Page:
Quite right. It's not literally as difficult as brain surgery, right? If you want to do something difficult, try landing a jet on an aircraft carrier! I'm with you, Paul.
The reason there are not more DMs is because it's a heck of a lot more work (and cost) than playing.
And, as we've already established, it's not more difficult to do more work than less, since DMing isn't difficult. I think we can all agree that doing a "heck of a lot more work" is no more difficult than doing less work.
And without changing the fundamental nature of the game (e.g. to be more like Blades in the Dark) there is absolutely nothing that can be done about that. If it was something that could be fixed it would have been fixed over thirty years ago.
What fools we are to believe that a body of best practices could be built in support of a system designed by mere human beings. Let's not try to improve things. If the Albert Einsteins and Isaac Newtons of D&D failed to unravel this dilemma in 1984, then I fear the solution will lie forever beyond our reach.
Given that 4e is the only edition I completely bounced off, one thing I'm dead sure of is it is not a good way to present D&D.
The problem was how they where communicated. So if you are putting forward 4e as an example of how D&D rules should be communicated, then I'm afraid an edition war is unavoidable.
I don't know how we shifted from taking about DMing advice to the rules of 4e, but you seem to want to make it unavoidable, Paul, so I won't stand in your way.

Micah Sweet

Level Up & OSR Enthusiast
...resulting in it being the weakest core book. This does not need to be an either/or situation, and there is no need to be confrontational about this.

The 4e DMG draws awarenes to multiple styles, including play preferences of players. This approach could be expanded further. It seems useful to cover many of the most popular styles, including the pros and cons of each. It need not be a massive treatise. Sometimes basic overviews of styles and highlighting some DMG rules options that may help cultivate said style are helpful enough for starting out.

I believe you got this all wrong, both explicit text and implicit subtext. It's definitely not in-character for @Whizbang Dustyboots. I don't think that the desire is to stamp out the "BadWrongFun." I think the ultimate desire is to increase the longterm pool of DMs in the hobby who are comfortable in the role.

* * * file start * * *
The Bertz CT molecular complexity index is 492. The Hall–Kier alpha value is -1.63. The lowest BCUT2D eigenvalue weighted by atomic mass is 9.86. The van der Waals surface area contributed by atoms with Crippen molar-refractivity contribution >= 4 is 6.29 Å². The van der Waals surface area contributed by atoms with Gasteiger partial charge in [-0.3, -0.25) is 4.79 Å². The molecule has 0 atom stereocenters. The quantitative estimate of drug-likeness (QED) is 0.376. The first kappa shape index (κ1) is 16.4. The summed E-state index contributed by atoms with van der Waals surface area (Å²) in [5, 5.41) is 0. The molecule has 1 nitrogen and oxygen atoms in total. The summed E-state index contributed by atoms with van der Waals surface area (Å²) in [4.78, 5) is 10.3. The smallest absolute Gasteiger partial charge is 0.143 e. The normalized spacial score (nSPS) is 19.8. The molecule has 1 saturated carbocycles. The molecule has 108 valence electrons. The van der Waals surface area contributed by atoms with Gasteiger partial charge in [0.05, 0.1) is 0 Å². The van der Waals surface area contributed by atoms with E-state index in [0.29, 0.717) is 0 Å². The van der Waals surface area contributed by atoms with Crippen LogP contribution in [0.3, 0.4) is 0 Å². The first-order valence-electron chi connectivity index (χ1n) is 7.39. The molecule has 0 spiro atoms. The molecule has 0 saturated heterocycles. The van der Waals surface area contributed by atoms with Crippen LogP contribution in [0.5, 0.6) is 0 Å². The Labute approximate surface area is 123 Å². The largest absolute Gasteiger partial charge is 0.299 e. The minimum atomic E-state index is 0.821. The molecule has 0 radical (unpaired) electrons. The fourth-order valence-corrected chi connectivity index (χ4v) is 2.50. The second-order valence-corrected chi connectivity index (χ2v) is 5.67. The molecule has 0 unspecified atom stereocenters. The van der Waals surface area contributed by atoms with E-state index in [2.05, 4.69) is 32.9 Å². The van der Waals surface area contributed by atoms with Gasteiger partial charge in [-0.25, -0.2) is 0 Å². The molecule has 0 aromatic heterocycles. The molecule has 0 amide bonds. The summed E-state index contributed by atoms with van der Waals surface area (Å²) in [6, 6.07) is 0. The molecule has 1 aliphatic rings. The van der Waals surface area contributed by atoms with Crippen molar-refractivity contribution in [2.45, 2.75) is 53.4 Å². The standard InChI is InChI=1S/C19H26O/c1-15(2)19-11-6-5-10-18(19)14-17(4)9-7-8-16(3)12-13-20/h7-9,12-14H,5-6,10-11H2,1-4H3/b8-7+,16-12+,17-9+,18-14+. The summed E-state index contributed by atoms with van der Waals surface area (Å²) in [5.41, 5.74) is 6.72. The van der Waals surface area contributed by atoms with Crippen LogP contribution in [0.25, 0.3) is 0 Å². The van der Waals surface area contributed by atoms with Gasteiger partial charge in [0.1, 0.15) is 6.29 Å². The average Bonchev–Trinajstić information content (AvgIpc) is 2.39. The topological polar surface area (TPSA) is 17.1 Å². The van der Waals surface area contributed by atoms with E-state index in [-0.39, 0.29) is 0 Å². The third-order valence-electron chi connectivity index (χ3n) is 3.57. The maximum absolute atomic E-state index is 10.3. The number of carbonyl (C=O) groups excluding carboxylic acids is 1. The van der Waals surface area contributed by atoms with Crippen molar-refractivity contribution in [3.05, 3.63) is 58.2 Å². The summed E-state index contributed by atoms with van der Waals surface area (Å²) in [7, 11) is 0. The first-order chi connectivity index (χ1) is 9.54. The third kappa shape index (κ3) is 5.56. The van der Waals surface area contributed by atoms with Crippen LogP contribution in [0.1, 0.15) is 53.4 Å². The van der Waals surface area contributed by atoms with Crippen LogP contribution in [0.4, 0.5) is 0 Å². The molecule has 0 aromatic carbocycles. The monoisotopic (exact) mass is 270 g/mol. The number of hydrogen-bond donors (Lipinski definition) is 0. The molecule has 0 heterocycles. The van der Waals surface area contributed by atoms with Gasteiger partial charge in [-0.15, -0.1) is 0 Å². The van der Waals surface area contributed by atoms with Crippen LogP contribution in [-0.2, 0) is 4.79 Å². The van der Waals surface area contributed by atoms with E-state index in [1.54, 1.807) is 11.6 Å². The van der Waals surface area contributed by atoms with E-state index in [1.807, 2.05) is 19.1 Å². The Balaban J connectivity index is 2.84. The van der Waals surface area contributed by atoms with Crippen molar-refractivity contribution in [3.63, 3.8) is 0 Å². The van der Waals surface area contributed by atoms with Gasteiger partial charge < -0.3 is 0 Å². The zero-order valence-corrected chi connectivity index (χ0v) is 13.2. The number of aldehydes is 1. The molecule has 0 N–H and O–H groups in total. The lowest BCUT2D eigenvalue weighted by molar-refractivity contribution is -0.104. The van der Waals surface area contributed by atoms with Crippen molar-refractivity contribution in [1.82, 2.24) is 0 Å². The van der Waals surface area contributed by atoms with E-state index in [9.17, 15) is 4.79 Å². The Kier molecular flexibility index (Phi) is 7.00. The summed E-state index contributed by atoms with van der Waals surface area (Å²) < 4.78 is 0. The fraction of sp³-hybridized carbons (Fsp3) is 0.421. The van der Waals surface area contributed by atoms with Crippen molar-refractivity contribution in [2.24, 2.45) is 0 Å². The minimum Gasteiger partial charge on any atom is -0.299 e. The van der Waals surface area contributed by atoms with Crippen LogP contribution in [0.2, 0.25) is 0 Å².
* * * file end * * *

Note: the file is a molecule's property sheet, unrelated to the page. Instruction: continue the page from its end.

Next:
When people complain about the DMG "not teaching," IMHO, it is more about wanting to help new DMs grow into the basics of running the game as the DM: e.g., role expectations, guidelines for prepping encounters and adventures, how to make rulings, DM principles, etc. It's about making sure that the new DM has some easy-to-reference guidelines they can fall back on. It's about easing new DMs into the role so they don't bite off more than they can chew when starting out. New DMs may discover what they and their groups find more fun later (e.g., grim 'n' gritty, epic heroes, adventures, sandboxes, etc.), but the aim of people advocating for improving the DMG as a tool for teaching new DMs is about providing them with a solid foundation for the role.

Sure, but the point being made here is not that it shouldn't be in the book, but, rather, that it's so close to the start of the book before more pertinent sections. Again, the 4e DMG organizes the book as a funnel from the smaller basics to the bigger aspects, and ends by providing a sample setting and adventure to get the DM started. The World itself, however, is Chapter 9. Look at everything that the DMG conveys to the reader prior to getting to the point of detailing the world.

  • Chapter 1: How to be a DM
  • Chapter 2: Running the Game
  • Chapter 3: Combat Encounters
  • Chapter 4: Building Encounters
  • Chapter 5: Non-Combat Encounters
  • Chapter 6: Adventures
  • Chapter 7: Rewards
  • Chapter 8: Campaigns
* Chapter 9: The World
  • Chapter 10: The GM Toolbox
  • Chapter 11: Fallcrest & The Nentir Vale
The first thing I do when I start a totally new campaign is create the world. Adventures comes after, and then encounters. The 5e DMG is the right order for me.

An Advertisement